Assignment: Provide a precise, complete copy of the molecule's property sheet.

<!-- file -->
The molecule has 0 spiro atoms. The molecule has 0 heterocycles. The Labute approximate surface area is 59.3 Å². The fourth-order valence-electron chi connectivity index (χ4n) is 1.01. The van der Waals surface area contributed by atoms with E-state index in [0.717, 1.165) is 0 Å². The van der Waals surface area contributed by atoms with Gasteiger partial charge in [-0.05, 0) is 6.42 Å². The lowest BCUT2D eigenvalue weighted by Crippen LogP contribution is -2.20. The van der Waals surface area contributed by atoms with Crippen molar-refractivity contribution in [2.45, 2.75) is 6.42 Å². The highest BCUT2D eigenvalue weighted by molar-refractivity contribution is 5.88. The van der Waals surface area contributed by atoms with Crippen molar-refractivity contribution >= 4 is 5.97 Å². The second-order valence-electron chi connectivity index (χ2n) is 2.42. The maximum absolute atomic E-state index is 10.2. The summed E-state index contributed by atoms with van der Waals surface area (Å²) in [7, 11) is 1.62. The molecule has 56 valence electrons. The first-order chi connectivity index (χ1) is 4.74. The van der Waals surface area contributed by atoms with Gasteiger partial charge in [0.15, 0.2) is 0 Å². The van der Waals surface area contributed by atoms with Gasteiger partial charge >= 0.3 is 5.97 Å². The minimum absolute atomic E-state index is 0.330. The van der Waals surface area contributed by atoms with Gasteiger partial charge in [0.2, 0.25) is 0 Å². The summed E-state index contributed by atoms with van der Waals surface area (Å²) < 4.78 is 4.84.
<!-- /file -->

The molecule has 0 spiro atoms. The molecule has 0 heterocycles. The Labute approximate surface area is 59.3 Å². The fourth-order valence-electron chi connectivity index (χ4n) is 1.01. The van der Waals surface area contributed by atoms with E-state index in [0.717, 1.165) is 0 Å². The van der Waals surface area contributed by atoms with Gasteiger partial charge in [-0.05, 0) is 6.42 Å². The lowest BCUT2D eigenvalue weighted by Crippen LogP contribution is -2.20. The van der Waals surface area contributed by atoms with Crippen molar-refractivity contribution in [2.45, 2.75) is 6.42 Å². The highest BCUT2D eigenvalue weighted by molar-refractivity contribution is 5.88. The van der Waals surface area contributed by atoms with Crippen molar-refractivity contribution >= 4 is 5.97 Å². The second-order valence-electron chi connectivity index (χ2n) is 2.42. The maximum absolute atomic E-state index is 10.2. The summed E-state index contributed by atoms with van der Waals surface area (Å²) in [7, 11) is 1.62. The molecule has 56 valence electrons. The first-order chi connectivity index (χ1) is 4.74. The van der Waals surface area contributed by atoms with Gasteiger partial charge in [0.15, 0.2) is 0 Å². The van der Waals surface area contributed by atoms with Gasteiger partial charge >= 0.3 is 5.97 Å². The minimum absolute atomic E-state index is 0.330. The van der Waals surface area contributed by atoms with Gasteiger partial charge in [0.2, 0.25) is 0 Å². The summed E-state index contributed by atoms with van der Waals surface area (Å²) < 4.78 is 4.84.